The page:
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How can gastroenterology training thrive in a post-COVID world?

Updated on: 25 Aug 2020   First published on 25 Aug 2020

Training Matters Opinion – Published in Frontline Gastroenterology

Dr Michael FitzPatrick, Dr Jennifer Clough, Dr Philip Harvey, Dr Elizabeth Ratcliffe

Gastroenterology training is understandably arduous. The UK Gastroenterology curriculum spans diseases of the liver, luminal gastrointestinal (GI) tract and pancreatobiliary system. Trainees must complete periods of specialty nutrition and hepatology alongside the general internal medicine (GIM) curriculum. Certification in gastroscopy is mandatory, and colonoscopy certification is expected for most prior to certificate of completion of training (CCT). Gastroenterology trainees have among the highest rates of burnout within medical specialties, with training negatively affecting relationships and morale, and high levels of reported presenteeism. Gastroenterology previously enjoyed high competition ratios; these are now falling.

Trainees often struggle to acquire colonoscopy skills. A 2018 survey demonstrated half lacked certification as they approached CCT, and decreasing procedure numbers. Endoscopy training for upper GI bleeding (UGIB) represents a further challenge, as out-of-hours (OOH) services are frequently consultant-delivered. These factors drive a need for post-CCT supervision at a time of widespread consultant vacancies.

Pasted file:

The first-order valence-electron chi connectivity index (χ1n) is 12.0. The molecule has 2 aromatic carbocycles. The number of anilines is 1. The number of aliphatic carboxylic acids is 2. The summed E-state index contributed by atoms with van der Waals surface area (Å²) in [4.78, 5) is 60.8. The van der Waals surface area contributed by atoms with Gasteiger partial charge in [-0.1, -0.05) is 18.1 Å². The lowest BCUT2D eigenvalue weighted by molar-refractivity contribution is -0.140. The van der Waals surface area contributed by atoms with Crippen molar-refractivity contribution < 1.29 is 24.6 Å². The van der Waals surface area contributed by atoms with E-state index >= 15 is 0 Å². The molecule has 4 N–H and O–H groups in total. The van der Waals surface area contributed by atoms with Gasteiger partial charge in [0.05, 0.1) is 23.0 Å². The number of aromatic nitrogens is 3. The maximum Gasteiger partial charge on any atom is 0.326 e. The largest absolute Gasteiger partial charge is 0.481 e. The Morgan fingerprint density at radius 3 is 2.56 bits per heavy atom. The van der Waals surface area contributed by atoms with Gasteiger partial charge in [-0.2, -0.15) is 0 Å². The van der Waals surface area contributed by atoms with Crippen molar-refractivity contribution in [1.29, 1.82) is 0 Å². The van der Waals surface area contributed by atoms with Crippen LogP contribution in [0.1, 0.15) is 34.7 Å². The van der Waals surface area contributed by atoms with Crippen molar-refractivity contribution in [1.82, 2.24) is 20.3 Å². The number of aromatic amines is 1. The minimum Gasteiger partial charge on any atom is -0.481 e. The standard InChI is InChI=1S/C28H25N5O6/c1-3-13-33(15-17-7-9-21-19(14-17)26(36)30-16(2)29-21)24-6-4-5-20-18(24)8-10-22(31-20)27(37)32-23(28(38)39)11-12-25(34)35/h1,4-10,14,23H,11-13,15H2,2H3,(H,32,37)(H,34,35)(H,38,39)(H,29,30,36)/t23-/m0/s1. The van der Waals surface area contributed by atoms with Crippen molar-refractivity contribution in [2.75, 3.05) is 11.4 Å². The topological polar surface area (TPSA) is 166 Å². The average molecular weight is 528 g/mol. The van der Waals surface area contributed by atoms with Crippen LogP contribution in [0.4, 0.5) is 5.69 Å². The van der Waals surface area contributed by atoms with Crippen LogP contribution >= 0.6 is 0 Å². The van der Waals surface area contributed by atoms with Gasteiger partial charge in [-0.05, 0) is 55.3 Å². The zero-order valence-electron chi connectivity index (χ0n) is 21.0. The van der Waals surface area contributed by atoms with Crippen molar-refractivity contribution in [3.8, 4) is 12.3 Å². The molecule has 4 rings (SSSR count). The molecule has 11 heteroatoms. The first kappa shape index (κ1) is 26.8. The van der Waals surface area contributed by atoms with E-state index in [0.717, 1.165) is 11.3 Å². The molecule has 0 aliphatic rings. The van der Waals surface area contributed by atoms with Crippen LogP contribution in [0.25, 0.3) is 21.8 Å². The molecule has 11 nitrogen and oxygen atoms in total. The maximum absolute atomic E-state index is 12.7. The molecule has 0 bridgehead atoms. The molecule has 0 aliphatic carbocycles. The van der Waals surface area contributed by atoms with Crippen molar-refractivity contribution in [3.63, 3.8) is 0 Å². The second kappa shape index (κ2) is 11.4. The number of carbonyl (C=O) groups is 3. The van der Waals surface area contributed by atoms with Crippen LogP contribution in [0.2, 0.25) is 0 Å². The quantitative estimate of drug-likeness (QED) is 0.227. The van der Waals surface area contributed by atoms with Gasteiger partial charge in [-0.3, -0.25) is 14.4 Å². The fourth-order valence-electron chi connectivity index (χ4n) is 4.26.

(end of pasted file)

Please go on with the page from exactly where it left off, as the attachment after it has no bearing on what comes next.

As sub-specialty areas of gastroenterology become increasingly complex, trainees must invest more time to gain competence. Developing sub-specialty expertise now informally mandates out of programme training.

Time committed to GIM is increasing, which deleteriously affects specialty training time. GIM rota gaps are common, exacerbating pressure on trainees. The European Working Time Directive and 2016 junior doctors’ contract contributed both to reduced specialty training time and continuity. Imminent reforms following the Shape of Training report will reduce Gastroenterology training from five to 4 years, further compounding these problems.

Our increasingly complex craft specialty and reduced training time would inevitably have mandated change. The need to mitigate the impact of the COVID-19 pandemic must now catalyse that change.

 

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